The Amazing Race loses its most delectably detestable duo.

TV and popular culture.
Aug. 20 2004 10:47 AM

Small Victories

The Amazing Race loses its most delectably detestable duo.


Slate writers have already begun to spin theories accounting for the relative suckiness of the United States in this Olympic season (suckiness being defined, for us entitled Yanks, as anything short of crushing the entire world in our expensively trained and impeccably manicured fist). Because I was busy watching the U.S. women's gymnastics team get beat on Tuesday night by the more deserving Romanians, I missed out on another surprising upset: the booting of cousins Mirna and Charla at the end of this week's installment of The Amazing Race.

For some reason, The Amazing Race (CBS, Tuesdays, 10 p.m. ET; reruns on Saturdays at 8 p.m. ET) has built a reputation as the "classiest" reality show on TV, winning an Emmy last year in the Reality Show category. This patina of sophistication may stem from the fact that TAR takes the standard reality ingredients—fake enthusiasm, petty bickering, and naked greed—and places them against the glamorous backdrop of international tourism as contestants set off in pairs to circle the world on a kind of extreme scavenger hunt with a million-dollar prize. (Because, you know, shrieking at your loved one to "Dig! Dig your ass off!" is so much classier if you do it in the shadow of the Pyramids.) In the first five weeks of the season, Mirna and Charla quickly became the object of a love/hate cult on the Web, perhaps because of the unique characteristics each brought to the competition: Charla is a dwarf (or to use the preferred term, a little person), while Mirna is a bitch (a condition for which no preferred term yet exists).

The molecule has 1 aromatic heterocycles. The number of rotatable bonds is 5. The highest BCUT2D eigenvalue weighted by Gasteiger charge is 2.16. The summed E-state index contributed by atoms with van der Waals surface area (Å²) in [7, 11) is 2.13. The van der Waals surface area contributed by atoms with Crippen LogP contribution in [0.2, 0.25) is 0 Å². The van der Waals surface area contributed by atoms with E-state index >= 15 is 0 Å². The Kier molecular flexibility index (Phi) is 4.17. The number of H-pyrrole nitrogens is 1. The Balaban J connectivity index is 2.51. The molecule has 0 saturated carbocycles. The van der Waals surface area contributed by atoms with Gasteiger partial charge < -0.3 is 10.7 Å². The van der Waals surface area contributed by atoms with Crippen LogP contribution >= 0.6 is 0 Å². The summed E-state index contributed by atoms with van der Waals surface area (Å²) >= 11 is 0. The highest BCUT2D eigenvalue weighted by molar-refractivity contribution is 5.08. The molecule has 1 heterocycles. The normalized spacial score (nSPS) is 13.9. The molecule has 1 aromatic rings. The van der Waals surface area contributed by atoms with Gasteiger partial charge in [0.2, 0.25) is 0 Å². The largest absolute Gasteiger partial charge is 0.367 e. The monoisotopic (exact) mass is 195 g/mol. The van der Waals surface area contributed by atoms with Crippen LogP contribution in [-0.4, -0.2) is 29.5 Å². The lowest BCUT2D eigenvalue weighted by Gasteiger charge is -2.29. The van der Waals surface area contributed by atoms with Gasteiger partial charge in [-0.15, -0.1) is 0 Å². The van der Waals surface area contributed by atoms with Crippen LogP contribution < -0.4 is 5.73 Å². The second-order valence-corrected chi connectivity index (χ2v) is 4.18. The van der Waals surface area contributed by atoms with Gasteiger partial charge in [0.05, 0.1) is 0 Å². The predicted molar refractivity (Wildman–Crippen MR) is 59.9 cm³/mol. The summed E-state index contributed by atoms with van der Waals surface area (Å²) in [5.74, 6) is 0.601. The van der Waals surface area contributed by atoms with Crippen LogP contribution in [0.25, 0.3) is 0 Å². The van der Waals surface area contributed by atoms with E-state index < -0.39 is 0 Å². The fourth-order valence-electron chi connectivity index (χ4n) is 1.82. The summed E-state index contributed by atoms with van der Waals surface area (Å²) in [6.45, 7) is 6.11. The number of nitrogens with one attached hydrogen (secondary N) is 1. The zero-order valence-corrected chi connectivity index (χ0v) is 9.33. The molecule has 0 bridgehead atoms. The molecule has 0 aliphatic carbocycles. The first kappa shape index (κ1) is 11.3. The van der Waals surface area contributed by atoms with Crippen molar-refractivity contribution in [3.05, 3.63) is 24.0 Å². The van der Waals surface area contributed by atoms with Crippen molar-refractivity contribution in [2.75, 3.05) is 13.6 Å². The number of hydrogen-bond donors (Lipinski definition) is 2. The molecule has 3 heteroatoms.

The pairing of Mirna and Schmirna (as one fed-up TAR rival dubbed the duo) abounded in two qualities key to reality TV: sanctimonious self-regard and backstabbing treachery. From the beginning, the cousins insisted they were out to show that Charla's size was no disability; in the first episode, Mirna called her cousin "feisty," "the strongest woman I know," and went for a ride on Charla's powerful shoulders to prove her point. Yet neither was above leveraging Charla's stature to gain advantage in the game. "Strangers love to help me!" gloated Charla in the first episode. "They see me and they think, 'Oh, she can't do anything, so I'll just do it for her.' That's going to be saving us a lot of time." In one-on-one interviews, Mirna never failed to point out her diminutive partner's inspirational self-reliance, even as she shamelessly played on the pity of viewers, fellow players, and random passersby. At one moral high point, Mirna appropriated a stranger's luggage cart in Argentina with a plea for her cousin in broken Spanish: "Small lady! Not possible!" But Mirna's ethical stock sank to an all-time low this week, when she used her knowledge of Arabic (both she and her cousin are Syrian-born) to try to persuade an Egyptian reservations agent not to sell tickets to the contestants in line behind her. "They're violent," she confided, implying that her colleagues might pose a security threat on the plane.

Some Charla fans  hold that she ought not to be tarred with the same brush as her wildly unpopular cousin, but I waited in vain for her to balk at Mirna's underhanded (not to mention ineffective) tactics. Instead, the cousins wondered together if it was bias that was preventing the other teams from "helping" them (ladies? It's a race). Despite the fact that the cousins never placed first on a leg of this season's journey, they continued to cling to the delusional conviction that the other teams were "jealous" of their success. Kvetching about her archenemy Colin, Mirna observed that "he has a Napoleon complex" —not the most tactful word choice from a self-proclaimed champion of the rights of little people, but then, Mirna was never known for her consistency. In the end, the Mirna/Schmirna schtick, grating as it was, exemplified what we (OK, not me so much, but lots of people) love about shows like The Amazing Race. Mirna and Charla were whiny, self-dramatizing hypocrites, but they'll be missed in the season's five remaining episodes. When it came to entertainment value and pure teeth-on-edge heckleworthiness, they dwarfed the competition.

Dana Stevens is Slate's movie critic.


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